A lovely young woman entered the soaperie on Sunday. She glowed with good health, with her small daughter on her hip and the 'bump' of another little one on the way. She closely examined our products and took the time to read our signage. The woman made her selection and came to speak with me at the counter. She said "it's lovely what you're doing here with all natural ingredients"....and I felt good. I felt good because I knew she could rub our balm on her skin, and her little girl could bathe with our goats milk soap and they would be safe with our products.
And then she asked "are your ingredients organic". Well, this is where the conversation really became interesting. First, I explained that many of our ingredients are certified organic, some of our ingredients are organic but I would need to pay a fee to have the certification sent through to me and others of our ingredients are sourced from 'no spray' farms that have no certification. I explained that I haven't gone down the 'certified' track, because my vision is to make authentically natural products accessible to as many people as possible.
Recently I saw an advertisement for a certified organic cleanser. It was 120 grams for $43.00. I have no doubt that the cleanser satisfied organic requirements and I fully accept that the product is more expensive to formulate with fully 'certified' ingredients. I have no problems at all with people purchasing this cleanser if they can afford it. If the demand is there, this product will thrive and that's perfectly ok.
What bothers me more are the 'masqueraders' - like the 80 gram bar of soap that 'contains' organic ingredients and sells for $10-00. This is the type of product that takes really close examination in order to find out whether it's truly organic or 'natural and organic' - which is different. I'm annoyed when makers play with words to catch the busy consumer.
The young woman and I talked a little more. She told me that there's a soap maker at her local organic markets, but her soap is too expensive for their young family to afford. In fact, it turns out that although she is totally committed to providing safe, organic food for her family the fruit and veggies at the same organic market are also priced beyond the reach of their family.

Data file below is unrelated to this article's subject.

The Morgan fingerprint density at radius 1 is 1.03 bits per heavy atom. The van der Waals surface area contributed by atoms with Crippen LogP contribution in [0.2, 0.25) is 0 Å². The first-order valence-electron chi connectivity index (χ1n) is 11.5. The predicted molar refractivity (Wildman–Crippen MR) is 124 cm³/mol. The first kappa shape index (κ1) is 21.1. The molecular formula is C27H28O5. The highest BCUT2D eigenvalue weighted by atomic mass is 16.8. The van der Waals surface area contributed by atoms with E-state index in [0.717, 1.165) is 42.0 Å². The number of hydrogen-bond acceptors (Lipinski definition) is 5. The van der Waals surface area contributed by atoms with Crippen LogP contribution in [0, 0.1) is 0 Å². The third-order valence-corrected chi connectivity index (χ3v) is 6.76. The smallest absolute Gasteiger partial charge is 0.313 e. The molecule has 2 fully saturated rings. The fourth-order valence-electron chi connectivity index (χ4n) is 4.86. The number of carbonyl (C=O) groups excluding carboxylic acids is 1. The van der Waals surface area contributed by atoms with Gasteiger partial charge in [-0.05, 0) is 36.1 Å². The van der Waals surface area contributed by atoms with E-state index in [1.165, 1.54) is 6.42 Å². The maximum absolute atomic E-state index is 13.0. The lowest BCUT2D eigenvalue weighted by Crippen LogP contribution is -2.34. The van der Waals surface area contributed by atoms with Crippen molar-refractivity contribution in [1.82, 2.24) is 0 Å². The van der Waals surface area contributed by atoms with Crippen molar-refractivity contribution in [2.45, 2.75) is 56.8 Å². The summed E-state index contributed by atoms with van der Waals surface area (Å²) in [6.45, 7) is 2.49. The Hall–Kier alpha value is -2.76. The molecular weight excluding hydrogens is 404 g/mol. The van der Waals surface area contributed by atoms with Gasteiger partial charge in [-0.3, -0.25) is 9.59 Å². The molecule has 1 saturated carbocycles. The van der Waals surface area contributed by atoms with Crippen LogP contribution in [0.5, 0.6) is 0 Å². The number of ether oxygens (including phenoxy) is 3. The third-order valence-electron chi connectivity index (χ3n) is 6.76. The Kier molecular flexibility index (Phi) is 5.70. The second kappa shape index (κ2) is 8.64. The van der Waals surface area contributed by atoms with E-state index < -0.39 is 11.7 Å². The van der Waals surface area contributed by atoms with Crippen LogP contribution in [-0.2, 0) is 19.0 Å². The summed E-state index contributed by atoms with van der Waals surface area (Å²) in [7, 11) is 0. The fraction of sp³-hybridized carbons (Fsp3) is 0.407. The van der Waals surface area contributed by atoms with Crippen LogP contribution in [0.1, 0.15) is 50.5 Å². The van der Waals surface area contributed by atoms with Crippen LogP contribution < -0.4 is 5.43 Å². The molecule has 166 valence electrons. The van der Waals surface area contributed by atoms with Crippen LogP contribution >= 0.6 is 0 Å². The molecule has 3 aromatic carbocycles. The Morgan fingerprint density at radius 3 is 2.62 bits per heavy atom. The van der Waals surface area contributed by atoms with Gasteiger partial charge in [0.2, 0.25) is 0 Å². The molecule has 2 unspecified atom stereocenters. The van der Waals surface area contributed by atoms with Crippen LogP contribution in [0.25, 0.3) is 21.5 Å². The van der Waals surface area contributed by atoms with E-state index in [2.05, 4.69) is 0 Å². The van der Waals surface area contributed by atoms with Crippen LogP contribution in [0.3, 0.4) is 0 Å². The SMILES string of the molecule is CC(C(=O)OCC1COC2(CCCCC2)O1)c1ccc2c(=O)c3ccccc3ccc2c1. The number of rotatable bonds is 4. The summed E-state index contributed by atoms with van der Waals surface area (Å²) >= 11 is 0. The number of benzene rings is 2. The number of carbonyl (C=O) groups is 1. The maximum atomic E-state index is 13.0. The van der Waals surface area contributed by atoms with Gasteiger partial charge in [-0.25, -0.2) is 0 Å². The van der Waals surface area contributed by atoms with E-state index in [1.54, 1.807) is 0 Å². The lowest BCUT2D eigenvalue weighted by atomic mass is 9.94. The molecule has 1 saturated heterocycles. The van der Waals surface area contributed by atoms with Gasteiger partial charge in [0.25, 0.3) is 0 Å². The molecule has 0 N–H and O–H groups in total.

And herein lies the dilemma. Often the very same informed and committed people are the ones who are 'out priced' by certified organic products. The young woman is not alone - from the elderly farmer who itches when he uses commercial wash, to the young educated 'down sizer', determined not to spend all their days working for high priced consumer goods when there's so much more to life - these are the people I yearn to supply with healthy products.
I'll continue to do my very best to source the most natural, healthy ingredients for our products. Much of the time that will mean certified organic - like our shea butter, cacao butter and virgin coconut oil. I will choose spray free where possible and cold pressed, local oils such as avocado, macadamia and extra virgin olive oil.
So no, I won't be taking the 'certified' path anytime soon. I'd love to, but my biggest priority is to make products that are free from parabens, preservatives, tricoslan, synthetic fragrances, palm oil and many other unnecessary ingredients. If anyone knows of a consistent supply of certified organic olive oil at a reasonable price I'm all ears - I refuse to make soap without it, as I think it's critical to a good bar of soap.
In the meantime I'll keep making soap for as many people as I possiby can. Your natural skincare needs and budget are on my mind.
PS. There is just one more thing I'd like to say about organic soap I've seen recently. Beware the commercial soap bar made with 'organic palm oil'. To spot these products, flip over the pack and read the ingredients and if you see "Sodium Palmitate" or "Sodium Palm Kernelate" as the first ingredients you'll know that they're made with certified organic palm oil. Often you'll read 'made with vegetable oil' on the front of the pack. Just something to watch out for, as these bars will not be handmade but will be made with commercial 'soap noodles' ground up and pressed into metal moulds. In this case 'certified organic' will not make them lovely soap that is gentle to the skin.